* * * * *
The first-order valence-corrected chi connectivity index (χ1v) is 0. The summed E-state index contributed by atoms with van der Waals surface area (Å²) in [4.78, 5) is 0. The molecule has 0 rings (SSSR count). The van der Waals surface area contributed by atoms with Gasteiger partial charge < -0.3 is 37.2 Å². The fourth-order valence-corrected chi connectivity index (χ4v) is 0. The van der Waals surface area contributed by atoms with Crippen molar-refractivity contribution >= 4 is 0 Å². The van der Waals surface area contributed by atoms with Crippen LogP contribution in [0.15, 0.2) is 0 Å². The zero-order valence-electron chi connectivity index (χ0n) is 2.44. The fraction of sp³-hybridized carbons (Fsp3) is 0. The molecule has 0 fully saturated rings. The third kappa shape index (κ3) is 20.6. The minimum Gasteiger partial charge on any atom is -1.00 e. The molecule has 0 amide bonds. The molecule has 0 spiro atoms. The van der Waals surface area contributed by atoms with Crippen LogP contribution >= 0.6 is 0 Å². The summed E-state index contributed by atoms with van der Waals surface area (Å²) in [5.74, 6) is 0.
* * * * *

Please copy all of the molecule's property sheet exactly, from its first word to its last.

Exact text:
The first-order valence-corrected chi connectivity index (χ1v) is 0. The summed E-state index contributed by atoms with van der Waals surface area (Å²) in [4.78, 5) is 0. The molecule has 0 rings (SSSR count). The van der Waals surface area contributed by atoms with Gasteiger partial charge < -0.3 is 37.2 Å². The fourth-order valence-corrected chi connectivity index (χ4v) is 0. The van der Waals surface area contributed by atoms with Crippen molar-refractivity contribution >= 4 is 0 Å². The van der Waals surface area contributed by atoms with Crippen LogP contribution in [0.15, 0.2) is 0 Å². The zero-order valence-electron chi connectivity index (χ0n) is 2.44. The fraction of sp³-hybridized carbons (Fsp3) is 0. The molecule has 0 fully saturated rings. The third kappa shape index (κ3) is 20.6. The minimum Gasteiger partial charge on any atom is -1.00 e. The molecule has 0 amide bonds. The molecule has 0 spiro atoms. The van der Waals surface area contributed by atoms with Crippen LogP contribution >= 0.6 is 0 Å². The summed E-state index contributed by atoms with van der Waals surface area (Å²) in [5.74, 6) is 0.